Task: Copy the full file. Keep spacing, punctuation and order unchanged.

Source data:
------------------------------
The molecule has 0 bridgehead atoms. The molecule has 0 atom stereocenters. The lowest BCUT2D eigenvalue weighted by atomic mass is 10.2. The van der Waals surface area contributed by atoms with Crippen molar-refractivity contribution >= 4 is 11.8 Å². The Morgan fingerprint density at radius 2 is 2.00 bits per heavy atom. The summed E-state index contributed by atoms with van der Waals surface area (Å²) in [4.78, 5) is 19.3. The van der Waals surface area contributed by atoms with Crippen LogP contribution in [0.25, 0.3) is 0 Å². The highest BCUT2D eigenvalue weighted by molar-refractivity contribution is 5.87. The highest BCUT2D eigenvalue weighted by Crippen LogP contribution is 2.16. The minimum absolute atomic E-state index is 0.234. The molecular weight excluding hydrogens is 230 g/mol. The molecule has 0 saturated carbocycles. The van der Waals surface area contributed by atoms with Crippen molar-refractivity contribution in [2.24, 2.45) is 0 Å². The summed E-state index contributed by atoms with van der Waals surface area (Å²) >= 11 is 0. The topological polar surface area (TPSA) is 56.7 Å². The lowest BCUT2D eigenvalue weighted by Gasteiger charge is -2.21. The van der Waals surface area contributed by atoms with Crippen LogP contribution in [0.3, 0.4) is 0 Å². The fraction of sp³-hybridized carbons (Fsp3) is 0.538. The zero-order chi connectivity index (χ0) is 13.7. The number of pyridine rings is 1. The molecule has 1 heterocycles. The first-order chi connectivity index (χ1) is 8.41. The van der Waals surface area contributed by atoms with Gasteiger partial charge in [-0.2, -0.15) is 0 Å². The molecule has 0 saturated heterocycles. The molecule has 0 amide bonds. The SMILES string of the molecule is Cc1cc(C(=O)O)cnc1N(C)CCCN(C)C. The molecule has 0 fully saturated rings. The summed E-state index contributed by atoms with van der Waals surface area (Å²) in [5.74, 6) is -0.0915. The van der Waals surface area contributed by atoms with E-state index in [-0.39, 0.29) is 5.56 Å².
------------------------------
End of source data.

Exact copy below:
The molecule has 0 bridgehead atoms. The molecule has 0 atom stereocenters. The lowest BCUT2D eigenvalue weighted by atomic mass is 10.2. The van der Waals surface area contributed by atoms with Crippen molar-refractivity contribution >= 4 is 11.8 Å². The Morgan fingerprint density at radius 2 is 2.00 bits per heavy atom. The summed E-state index contributed by atoms with van der Waals surface area (Å²) in [4.78, 5) is 19.3. The van der Waals surface area contributed by atoms with Crippen LogP contribution in [0.25, 0.3) is 0 Å². The highest BCUT2D eigenvalue weighted by molar-refractivity contribution is 5.87. The highest BCUT2D eigenvalue weighted by Crippen LogP contribution is 2.16. The minimum absolute atomic E-state index is 0.234. The molecular weight excluding hydrogens is 230 g/mol. The molecule has 0 saturated carbocycles. The van der Waals surface area contributed by atoms with Crippen molar-refractivity contribution in [2.24, 2.45) is 0 Å². The summed E-state index contributed by atoms with van der Waals surface area (Å²) >= 11 is 0. The topological polar surface area (TPSA) is 56.7 Å². The lowest BCUT2D eigenvalue weighted by Gasteiger charge is -2.21. The van der Waals surface area contributed by atoms with Crippen LogP contribution in [0.3, 0.4) is 0 Å². The fraction of sp³-hybridized carbons (Fsp3) is 0.538. The zero-order chi connectivity index (χ0) is 13.7. The number of pyridine rings is 1. The molecule has 1 heterocycles. The first-order chi connectivity index (χ1) is 8.41. The van der Waals surface area contributed by atoms with Gasteiger partial charge in [-0.2, -0.15) is 0 Å². The molecule has 0 saturated heterocycles. The molecule has 0 amide bonds. The SMILES string of the molecule is Cc1cc(C(=O)O)cnc1N(C)CCCN(C)C. The molecule has 0 fully saturated rings. The summed E-state index contributed by atoms with van der Waals surface area (Å²) in [5.74, 6) is -0.0915. The van der Waals surface area contributed by atoms with E-state index in [-0.39, 0.29) is 5.56 Å².